Copyright 2003 Reed Business Information, Inc.
About the Author
TOM CLANCY is the author of Red Rabbit, The Hunt for Red October, Patriot Games, Clear and Present Danger, The Sum of All Fears, Without Remorse, Debt of Honor, Executive Orders, Rainbow Six, and The Bear and The Dragon. His is also author of the paperback nonfiction series that includes Submarine, Armored Cav, Fighter Wing, Marine, Airborne, Carrier, and Special Forces. He lives in Maryland --This text refers to the Paperback edition.See all Product Description
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Top Customer Reviews
The concepts of sanctioned action outside of nearly any governmental oversight, the drug trade and finally forms of revenge were all explored in the other works that I mentioned. The new twist here has to do with populating the events with Jack Ryan Jr. and two of his first cousins. There is nothing here readers have not been exposed to before and have enjoyed. Mr. Clancy brings great authenticity to the organizations he creates here just as he always does in his work. What is missing this time is the very deft hand he has always been when it comes to the gadgets and weapons systems he presented. His books read as though he had unique access to information, one work even included a satellite photo that caused a bit of an uproar. His very first book was said to have caused consternation in the Navy due to the remarkable and correct detail he offered readers This book's events largely take place in the world of cyberspace and Mr. Clancy clearly is not as comfortable with this and related subjects.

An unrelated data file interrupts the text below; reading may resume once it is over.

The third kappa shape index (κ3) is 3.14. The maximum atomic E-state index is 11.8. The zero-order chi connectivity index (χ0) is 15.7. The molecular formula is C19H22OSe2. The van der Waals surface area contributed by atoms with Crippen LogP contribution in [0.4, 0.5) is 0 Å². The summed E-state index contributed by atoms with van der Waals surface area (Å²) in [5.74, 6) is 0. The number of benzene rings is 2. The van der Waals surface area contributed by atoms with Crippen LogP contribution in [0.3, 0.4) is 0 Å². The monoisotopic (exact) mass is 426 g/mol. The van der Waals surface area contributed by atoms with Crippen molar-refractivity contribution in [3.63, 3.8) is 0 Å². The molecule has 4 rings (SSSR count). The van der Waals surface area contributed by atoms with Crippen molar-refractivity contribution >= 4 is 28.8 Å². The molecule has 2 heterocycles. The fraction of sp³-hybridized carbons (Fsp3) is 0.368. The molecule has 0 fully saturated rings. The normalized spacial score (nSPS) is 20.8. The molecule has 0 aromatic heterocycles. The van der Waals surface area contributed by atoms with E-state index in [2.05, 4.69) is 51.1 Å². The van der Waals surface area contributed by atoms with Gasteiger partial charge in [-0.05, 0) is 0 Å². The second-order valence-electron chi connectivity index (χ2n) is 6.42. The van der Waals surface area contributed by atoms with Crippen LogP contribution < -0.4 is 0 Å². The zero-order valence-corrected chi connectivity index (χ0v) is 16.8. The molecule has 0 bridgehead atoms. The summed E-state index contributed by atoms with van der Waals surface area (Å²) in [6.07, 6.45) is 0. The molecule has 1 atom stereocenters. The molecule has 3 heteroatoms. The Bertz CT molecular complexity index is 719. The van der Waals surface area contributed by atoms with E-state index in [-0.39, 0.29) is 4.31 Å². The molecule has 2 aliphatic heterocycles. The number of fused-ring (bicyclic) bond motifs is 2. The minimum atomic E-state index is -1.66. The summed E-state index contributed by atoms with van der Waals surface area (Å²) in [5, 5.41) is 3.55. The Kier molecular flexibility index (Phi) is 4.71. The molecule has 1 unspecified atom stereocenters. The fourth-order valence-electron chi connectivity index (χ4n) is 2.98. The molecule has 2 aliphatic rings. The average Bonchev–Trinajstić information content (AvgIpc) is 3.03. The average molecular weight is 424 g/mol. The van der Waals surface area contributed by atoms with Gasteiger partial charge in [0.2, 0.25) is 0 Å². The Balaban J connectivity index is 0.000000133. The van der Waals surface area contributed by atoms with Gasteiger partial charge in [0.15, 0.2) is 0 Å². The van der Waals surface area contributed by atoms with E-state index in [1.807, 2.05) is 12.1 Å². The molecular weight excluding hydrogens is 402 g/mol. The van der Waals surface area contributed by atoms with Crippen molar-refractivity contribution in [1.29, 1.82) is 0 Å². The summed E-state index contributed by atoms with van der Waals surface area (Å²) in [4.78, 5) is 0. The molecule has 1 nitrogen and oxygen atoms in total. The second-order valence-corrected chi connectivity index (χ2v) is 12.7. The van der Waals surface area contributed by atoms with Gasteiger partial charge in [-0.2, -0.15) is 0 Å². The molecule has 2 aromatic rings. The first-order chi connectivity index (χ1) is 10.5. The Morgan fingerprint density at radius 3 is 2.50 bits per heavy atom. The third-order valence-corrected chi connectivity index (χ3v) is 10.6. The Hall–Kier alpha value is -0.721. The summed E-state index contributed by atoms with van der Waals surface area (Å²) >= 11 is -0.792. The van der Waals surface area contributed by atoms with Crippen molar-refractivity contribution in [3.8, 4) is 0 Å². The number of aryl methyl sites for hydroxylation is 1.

I have read all of his stand-alone novels and as a reader from the very first work I would like to see new novels and complete works like those he presented in the past.Read more ›